The Peak Of Globalization Is In The Past?

laitman_202_0In the News ( “The slowness in economic growth in nations with a transitional economy may lead to global economic problems. Not long ago no one could even imagine something like this.

“Chinese exports shrank, the Russian economy is in recession, Turkey is losing economic stability, the Malaysian currency and the Thai Baht have fallen, the Brazilian rating has fallen into the garbage, Indonesia, and South Africa are slipping.

“Hardly anyone predicted such a process. Nations with a transitional economy were guaranteed that the industrial nations could find buyers for equipment, machinery and cars. This made it possible for the young population of Europe to strive to become part of the middle class with a car, their own apartment and savings for old age.

“And the opposite, the boom in goods, served as a guarantee for growth in nations with a transitional economy: The volume of Brazilian exports increased, as well as the oil and gas of Russia. When nations agree on a steady flow of income from the export of goods and because of this they don’t pay attention to self-development, economists speak about a ‘resource curse.’ Structural deficits make the nations with a transitional economy vulnerable. There is no reason that they would be able to provoke a new boom: The peak point of globalization is in the past.”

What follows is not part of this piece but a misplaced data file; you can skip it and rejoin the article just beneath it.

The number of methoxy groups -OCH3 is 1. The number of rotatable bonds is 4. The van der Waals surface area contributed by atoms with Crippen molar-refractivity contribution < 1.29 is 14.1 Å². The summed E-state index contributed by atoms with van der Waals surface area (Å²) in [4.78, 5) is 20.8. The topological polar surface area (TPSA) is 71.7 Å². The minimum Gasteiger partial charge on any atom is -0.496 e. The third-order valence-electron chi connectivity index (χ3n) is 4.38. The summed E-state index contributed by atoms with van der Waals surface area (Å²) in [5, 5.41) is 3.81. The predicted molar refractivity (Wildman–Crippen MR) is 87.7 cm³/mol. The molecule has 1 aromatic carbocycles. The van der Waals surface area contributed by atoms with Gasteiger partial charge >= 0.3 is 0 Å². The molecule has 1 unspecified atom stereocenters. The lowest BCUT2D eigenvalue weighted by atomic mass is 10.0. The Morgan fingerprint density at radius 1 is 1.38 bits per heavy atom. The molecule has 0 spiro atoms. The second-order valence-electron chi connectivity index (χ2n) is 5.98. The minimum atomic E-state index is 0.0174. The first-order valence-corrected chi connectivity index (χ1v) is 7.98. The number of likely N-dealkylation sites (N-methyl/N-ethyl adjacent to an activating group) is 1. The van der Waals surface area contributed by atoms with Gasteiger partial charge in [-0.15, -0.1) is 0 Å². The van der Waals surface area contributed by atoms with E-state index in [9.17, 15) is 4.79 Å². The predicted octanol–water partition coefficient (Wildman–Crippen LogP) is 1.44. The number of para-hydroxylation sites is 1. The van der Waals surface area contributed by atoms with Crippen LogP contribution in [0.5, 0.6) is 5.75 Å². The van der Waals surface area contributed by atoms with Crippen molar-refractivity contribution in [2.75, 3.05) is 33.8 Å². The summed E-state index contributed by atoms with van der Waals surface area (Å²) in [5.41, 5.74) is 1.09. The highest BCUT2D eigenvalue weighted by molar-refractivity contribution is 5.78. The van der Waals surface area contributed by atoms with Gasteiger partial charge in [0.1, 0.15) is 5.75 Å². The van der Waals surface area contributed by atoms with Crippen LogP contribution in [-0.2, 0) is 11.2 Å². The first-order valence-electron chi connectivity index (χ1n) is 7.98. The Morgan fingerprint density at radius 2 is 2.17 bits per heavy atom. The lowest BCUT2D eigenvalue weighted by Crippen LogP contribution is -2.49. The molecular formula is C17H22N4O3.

My Comment: It is not globalization but simply utilitarian individualism. This doesn’t even “smell” like globalization. Globalization is interdependence, and it will be revealed more and more, not from the tycoons and industrialists, but from nature itself that will connect us into a tighter and tighter and mutually dependent network. And we will be obligated to understand our egoistic and individualistic opposition to global and integral nature. We will be obligated to change our egoistic nature; this is the next stage in our development.

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